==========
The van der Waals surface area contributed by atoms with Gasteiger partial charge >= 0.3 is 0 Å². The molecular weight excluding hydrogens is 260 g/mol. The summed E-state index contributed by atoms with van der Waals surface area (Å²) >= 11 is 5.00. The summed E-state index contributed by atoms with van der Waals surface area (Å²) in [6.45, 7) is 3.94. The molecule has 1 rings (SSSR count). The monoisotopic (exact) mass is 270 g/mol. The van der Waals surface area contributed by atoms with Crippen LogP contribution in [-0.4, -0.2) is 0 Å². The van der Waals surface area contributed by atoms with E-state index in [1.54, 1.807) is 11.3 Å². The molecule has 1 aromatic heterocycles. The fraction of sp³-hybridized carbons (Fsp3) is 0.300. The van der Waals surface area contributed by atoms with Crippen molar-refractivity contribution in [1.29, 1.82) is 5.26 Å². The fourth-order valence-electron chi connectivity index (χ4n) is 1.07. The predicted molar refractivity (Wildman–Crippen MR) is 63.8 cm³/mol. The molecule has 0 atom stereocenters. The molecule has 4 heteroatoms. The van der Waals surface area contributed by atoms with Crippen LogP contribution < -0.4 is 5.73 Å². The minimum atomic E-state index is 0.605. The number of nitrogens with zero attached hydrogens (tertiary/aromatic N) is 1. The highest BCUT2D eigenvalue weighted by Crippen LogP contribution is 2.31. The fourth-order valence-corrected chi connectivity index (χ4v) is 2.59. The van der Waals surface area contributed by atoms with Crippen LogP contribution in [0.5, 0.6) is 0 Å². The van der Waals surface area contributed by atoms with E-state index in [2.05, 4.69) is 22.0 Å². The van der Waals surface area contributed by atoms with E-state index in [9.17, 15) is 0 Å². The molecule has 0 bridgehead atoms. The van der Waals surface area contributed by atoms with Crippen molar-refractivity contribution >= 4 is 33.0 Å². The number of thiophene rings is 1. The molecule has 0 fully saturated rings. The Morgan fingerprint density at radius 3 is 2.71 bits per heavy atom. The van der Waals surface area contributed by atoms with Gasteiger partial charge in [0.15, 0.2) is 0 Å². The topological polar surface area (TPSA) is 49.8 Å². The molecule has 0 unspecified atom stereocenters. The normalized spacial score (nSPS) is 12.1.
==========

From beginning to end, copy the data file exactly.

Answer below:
The van der Waals surface area contributed by atoms with Gasteiger partial charge >= 0.3 is 0 Å². The molecular weight excluding hydrogens is 260 g/mol. The summed E-state index contributed by atoms with van der Waals surface area (Å²) >= 11 is 5.00. The summed E-state index contributed by atoms with van der Waals surface area (Å²) in [6.45, 7) is 3.94. The molecule has 1 rings (SSSR count). The monoisotopic (exact) mass is 270 g/mol. The van der Waals surface area contributed by atoms with Crippen LogP contribution in [-0.4, -0.2) is 0 Å². The van der Waals surface area contributed by atoms with E-state index in [1.54, 1.807) is 11.3 Å². The molecule has 1 aromatic heterocycles. The fraction of sp³-hybridized carbons (Fsp3) is 0.300. The van der Waals surface area contributed by atoms with Crippen molar-refractivity contribution in [1.29, 1.82) is 5.26 Å². The fourth-order valence-electron chi connectivity index (χ4n) is 1.07. The predicted molar refractivity (Wildman–Crippen MR) is 63.8 cm³/mol. The molecule has 0 atom stereocenters. The molecule has 4 heteroatoms. The van der Waals surface area contributed by atoms with Crippen LogP contribution < -0.4 is 5.73 Å². The minimum atomic E-state index is 0.605. The number of nitrogens with zero attached hydrogens (tertiary/aromatic N) is 1. The highest BCUT2D eigenvalue weighted by Crippen LogP contribution is 2.31. The fourth-order valence-corrected chi connectivity index (χ4v) is 2.59. The van der Waals surface area contributed by atoms with Crippen LogP contribution in [0.5, 0.6) is 0 Å². The van der Waals surface area contributed by atoms with E-state index in [2.05, 4.69) is 22.0 Å². The van der Waals surface area contributed by atoms with E-state index in [9.17, 15) is 0 Å². The molecule has 0 bridgehead atoms. The van der Waals surface area contributed by atoms with Crippen molar-refractivity contribution >= 4 is 33.0 Å². The number of thiophene rings is 1. The molecule has 0 fully saturated rings. The Morgan fingerprint density at radius 3 is 2.71 bits per heavy atom. The van der Waals surface area contributed by atoms with Gasteiger partial charge in [0.15, 0.2) is 0 Å². The topological polar surface area (TPSA) is 49.8 Å². The molecule has 0 unspecified atom stereocenters. The normalized spacial score (nSPS) is 12.1.